Mass translations: A missed opportunity

4 Responses

  1. fr sean collins cssr says:

    On the question of authority: I am amazed that Bishops’ Conferences have acquiesced in the imposed changes almost unquestioningly. In SA we have particular affection for the standard translations due to the major contribution by Abp Hurley in them. Where is collegiality?
    I have long argued for a more traditional rendering of the classic prayers (notably Our Father: the use of “grace” which went out of vogue etc). It is interesting how well received the new texts seem to be by Catholics who love 2 use a prayer pamphlet.

  2. Alan Humphreys says:

    What about the centuries of musical arrangements thrown away because of Vatican II.
    And the offertory is often said in silence, while the congregation sing the offertory hymn. This has been the case since Vatican II, and all the ‘cool’ priests do it.
    Most unfortunate that letters of this callibre are allowed in our leading Catholic publication.

  3. Nokhanya says:

    Thanks dear Judy for your comments. I would like to remind you that you have fail in your duty as a religious to live in harmony with your own community due mostly to power angry. What power are you talking about in the translation of the most appropriate liturgy?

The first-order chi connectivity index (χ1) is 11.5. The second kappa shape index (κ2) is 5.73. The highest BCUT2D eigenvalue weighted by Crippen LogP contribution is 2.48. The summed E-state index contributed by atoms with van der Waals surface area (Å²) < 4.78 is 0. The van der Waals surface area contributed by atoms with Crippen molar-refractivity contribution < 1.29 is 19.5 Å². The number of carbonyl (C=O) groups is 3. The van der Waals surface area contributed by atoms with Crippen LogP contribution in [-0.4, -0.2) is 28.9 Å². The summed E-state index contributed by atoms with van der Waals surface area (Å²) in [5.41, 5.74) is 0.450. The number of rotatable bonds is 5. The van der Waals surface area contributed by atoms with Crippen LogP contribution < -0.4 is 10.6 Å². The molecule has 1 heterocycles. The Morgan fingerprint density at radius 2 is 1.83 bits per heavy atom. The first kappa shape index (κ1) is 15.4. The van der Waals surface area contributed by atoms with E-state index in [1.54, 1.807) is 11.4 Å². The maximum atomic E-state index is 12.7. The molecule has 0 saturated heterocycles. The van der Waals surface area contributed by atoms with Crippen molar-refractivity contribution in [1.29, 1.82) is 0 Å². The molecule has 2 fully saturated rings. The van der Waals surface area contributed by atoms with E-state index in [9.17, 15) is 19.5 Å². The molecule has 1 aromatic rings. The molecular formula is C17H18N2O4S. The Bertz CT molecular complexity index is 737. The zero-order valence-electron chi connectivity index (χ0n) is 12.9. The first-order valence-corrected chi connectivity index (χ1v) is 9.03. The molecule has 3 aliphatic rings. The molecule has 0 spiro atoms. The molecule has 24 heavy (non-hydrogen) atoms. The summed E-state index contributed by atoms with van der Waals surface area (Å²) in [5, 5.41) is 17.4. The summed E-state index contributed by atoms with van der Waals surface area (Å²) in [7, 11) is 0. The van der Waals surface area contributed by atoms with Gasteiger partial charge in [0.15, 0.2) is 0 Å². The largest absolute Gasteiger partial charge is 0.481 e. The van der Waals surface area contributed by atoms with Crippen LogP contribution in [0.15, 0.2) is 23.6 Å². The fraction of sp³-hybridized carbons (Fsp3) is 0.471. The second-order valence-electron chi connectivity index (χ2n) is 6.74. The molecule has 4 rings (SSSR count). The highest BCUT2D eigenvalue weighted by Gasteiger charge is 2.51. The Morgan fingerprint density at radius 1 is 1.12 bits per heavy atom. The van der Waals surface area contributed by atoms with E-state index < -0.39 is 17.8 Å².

Be advised to get your act together and live as a christian in obedience with the teaching of the Church. If you are not happy with the teachings of the Church do not influence other people to score your own agenda at the expense of Christ.

  4. Frank Kahney says:

    Judith says reintroducing ‘consubstantiality’ will ensure this central mystery of our faith will remain as obscure as ever.

    Presumably, it is currently obscure because ‘Being’ is not understood. What word, then would she use to illuminate the meaning? As she said, it is a MYSTERY of our faith.

    Odd, too, that in the Italian, French and Spanish vernacular Masses they retained [their version] of consubstantial without any difficulty.